I love swimming, but every time I try to exercise in a pool, the endeavor ends in dismal failure with me gasping for air halfway through the first lap.

Today I'm trying something different. Don't tell the Seattle Parks Department, but I've consumed some cannabis on my walk to Colman Pool. About 100 yards into my workout, I feel like I can keep swimming forever. I feel sleek and precise as each arm stroke cuts into the water in front of me and pulls my body forward. My breathing is natural and measured, my legs kick in perfect time.

You might think that filling my lungs with smoke before working out makes no sense, but I'm convinced that weed helps me when I exercise—giving me energy, helping me focus, and making repetition less boring. Will I finally be able to swim more than two laps in a row?

If you're looking for an objective answer to whether weed can help with doing laps, don't hold your breath too long. Science has rarely studied the connection between pot and working out, and mainstream fitness experts aren't very willing to talk about the combination.

Only 15 studies have been published in the last 10 years that looked at the relationship between pot and working out, according to a scientific review published in the Australian Journal of Science and Medicine and Sport in March of this year. That review concluded that "THC does not enhance aerobic exercise or strength."

But a 2015 review published in the journal Sports Medicine concluded not enough scientific work had been done to accurately determine pot's effects on physical activity, and called for more research to "develop a more nuanced understanding of the relationship between cannabis and exercise, specifically the potential effects of use on exercise performance, motivation, and recovery."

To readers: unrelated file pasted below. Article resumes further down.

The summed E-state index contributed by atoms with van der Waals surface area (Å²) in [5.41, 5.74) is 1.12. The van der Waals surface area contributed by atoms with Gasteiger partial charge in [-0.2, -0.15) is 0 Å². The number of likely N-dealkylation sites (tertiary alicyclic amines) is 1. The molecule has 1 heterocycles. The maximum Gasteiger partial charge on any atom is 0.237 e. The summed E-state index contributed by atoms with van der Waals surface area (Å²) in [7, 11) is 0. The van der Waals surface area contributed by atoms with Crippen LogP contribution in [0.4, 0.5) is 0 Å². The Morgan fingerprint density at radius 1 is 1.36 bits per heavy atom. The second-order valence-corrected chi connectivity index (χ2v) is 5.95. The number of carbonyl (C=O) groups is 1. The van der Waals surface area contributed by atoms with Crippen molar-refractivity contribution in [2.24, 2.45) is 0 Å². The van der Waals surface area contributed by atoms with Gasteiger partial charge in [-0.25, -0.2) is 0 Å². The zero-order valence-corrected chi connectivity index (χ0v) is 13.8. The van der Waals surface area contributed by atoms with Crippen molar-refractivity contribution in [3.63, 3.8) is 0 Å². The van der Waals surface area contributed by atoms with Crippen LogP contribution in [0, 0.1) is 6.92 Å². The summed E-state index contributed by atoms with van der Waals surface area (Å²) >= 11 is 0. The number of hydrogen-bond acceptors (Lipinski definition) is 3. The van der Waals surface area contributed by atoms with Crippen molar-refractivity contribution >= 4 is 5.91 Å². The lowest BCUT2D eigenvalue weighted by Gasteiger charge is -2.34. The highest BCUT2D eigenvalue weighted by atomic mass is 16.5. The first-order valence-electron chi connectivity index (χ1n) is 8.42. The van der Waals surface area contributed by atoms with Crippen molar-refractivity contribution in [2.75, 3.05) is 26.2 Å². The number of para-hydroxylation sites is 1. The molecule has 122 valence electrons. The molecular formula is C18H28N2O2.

I tried to get some local experts to weigh in on my stony swim through the salt water of Colman Pool, but professional pool people weren't willing to talk to me. Calls to local private aquatic clubs and swim coaches went unanswered, and coaches at the Seattle Parks Department didn't want to talk about swimming high. Brian Jaeger, an assistant aquatic center coordinator at the Ballard Pool, said the city's drug policy prevented them from exploring the connection.

"The City of Seattle is a drug-free environment, and thus we do not have experience with combining cannabis with swimming," Jaeger said in an e-mail.

There are, however, people within the cannabis industry that tout pot's potential for helping people exercise. Jim McAlpine, who created the 420 Games, a traveling festival that combines weed with exercise, said pot helps him work out in the pool longer and more effectively.

"I know for sure I stay in the pool a lot longer when I use cannabis," McAlpine said. "It just helps my mind quiet down and focus on the task at hand, meaning the athletic task. It allows me to go into a Zen-like meditative state. It makes me focus more on my strokes. I think the strokes are better, and I think the breathing is more consistent."

I've felt similar while cycling high. And I've noticed that some strains are better at getting me into these meditative states than others.

Origins, a pot shop in West Seattle, is one of a growing group of retailers that has dropped the classic indica versus sativa distinction and instead groups strains in categories like "After Hours" and "Self Discovery." I picked up a couple grams from their "Adventurous" category, a Lime Skunk made by Fire Bros. that smelled like a tangy lime soda and a Sour Tangie by Dutch Brother Farms that smelled like a tangerine candy.

To get to Colman Pool, you can walk through Lincoln Park's woods or along the beach, so there was ample space to smoke before I got to the waterfront pool.

Did those two bowls turn me into Michael Phelps? Not quite. The Zen feeling continued for two laps, slightly longer than my usual, but as I set out on my third consecutive lap, that familiar feeling of gasping for air came to me. After getting to the deep end, I bobbed in the afternoon sun and caught my breath. I took in the unobstructed view of Puget Sound that runs the entire length of the pool. Two ferries passed each other in front of the Olympic Mountains.

Pot may not have made me into an Olympian, but I couldn't have been happier. Where else in the world can you see mountains from their snowy peaks to sea level while sitting at the edge of a publicly owned saltwater swimming pool?

Nowhere else, I thought, as I pushed off and kept swimming. recommended